- Identity formation and socialization processes (for example through blogging, gaming, and mobile phone and social media use).
- Social networking and community building (for example among civil society, youth, interest communities)
- Social and political activism (for example in traditional politics, new social movements, citizen journalism).
- Digital methodologies and ethnographic practices
The course introduces students to theoretical and interdisciplinary studies, studies of the digital society in the West and Asia, and comparisons between and within different Asian societies. It encourages students to apply theoretical and methodological insights from the course in their own case studies/theses on different Asian countries and particular ICTs.
ACES52: Social Justice and Social Equality in Asia (7,5 credits)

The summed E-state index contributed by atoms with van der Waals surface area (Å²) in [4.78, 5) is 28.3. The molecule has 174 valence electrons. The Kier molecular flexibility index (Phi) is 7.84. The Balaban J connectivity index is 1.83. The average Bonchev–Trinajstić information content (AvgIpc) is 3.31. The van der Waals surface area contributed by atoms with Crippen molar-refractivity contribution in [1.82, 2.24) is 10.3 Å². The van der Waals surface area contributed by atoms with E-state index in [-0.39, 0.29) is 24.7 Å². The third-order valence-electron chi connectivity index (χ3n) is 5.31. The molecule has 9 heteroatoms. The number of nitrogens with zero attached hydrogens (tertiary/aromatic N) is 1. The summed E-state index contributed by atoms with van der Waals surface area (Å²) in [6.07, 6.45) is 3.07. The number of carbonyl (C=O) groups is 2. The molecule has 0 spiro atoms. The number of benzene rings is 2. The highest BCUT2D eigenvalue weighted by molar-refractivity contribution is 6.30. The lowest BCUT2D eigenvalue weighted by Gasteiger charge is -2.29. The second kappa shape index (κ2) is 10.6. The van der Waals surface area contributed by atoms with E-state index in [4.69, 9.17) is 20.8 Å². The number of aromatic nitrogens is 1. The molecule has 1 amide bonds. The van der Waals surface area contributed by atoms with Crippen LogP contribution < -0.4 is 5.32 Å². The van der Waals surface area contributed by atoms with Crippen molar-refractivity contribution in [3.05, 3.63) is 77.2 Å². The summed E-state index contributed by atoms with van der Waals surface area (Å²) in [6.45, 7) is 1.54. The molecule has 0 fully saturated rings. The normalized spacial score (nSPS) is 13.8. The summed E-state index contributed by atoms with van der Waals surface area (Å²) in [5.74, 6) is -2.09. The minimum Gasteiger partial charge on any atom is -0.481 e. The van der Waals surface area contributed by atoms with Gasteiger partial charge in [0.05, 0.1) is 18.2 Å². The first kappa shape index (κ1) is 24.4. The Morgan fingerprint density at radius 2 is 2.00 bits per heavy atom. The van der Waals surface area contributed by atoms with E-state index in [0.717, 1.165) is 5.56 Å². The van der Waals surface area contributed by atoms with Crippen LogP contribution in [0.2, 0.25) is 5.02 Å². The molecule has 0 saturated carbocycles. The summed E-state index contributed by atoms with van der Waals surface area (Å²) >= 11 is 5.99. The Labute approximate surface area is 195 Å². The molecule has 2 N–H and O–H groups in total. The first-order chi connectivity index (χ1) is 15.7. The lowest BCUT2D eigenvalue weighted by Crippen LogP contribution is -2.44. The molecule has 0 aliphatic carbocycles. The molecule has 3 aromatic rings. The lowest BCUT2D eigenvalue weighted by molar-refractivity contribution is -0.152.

The aim of this course is to enable students to address questions and frame inquiries of social (in)justice and social (in)equalities in Asian contexts in ways that are relevant to current theoretical discussions. A tendency in recent theory is the attempt to move beyond normative (western) definitions, and instead conceive of justice and equality in more substantial terms, as embedded in social relations and linked to issues of globalization, democracy, legitimacy, membership, identity, and so forth. The course first offers an overview of the recent, multidisciplinary discussion on social justice and social equality, followed by a more in-depth study where students read and discuss a selection of original theoretical works from different disciplines, including political science, sociology, anthropology, development studies, and gender studies. Subsequently, in what constitutes the main part of the course work, the students read a variety of published research in Asian Studies where the same theoretical approaches have been applied and/or challenged, or may be applicable. At the same time, in their course assignment, group work and seminar discussions, the students actively train their ability to critically evaluate the applicability of the same theoretical approaches to various sets of empirical cases, as well as their capacity to frame theoretically relevant inquiries.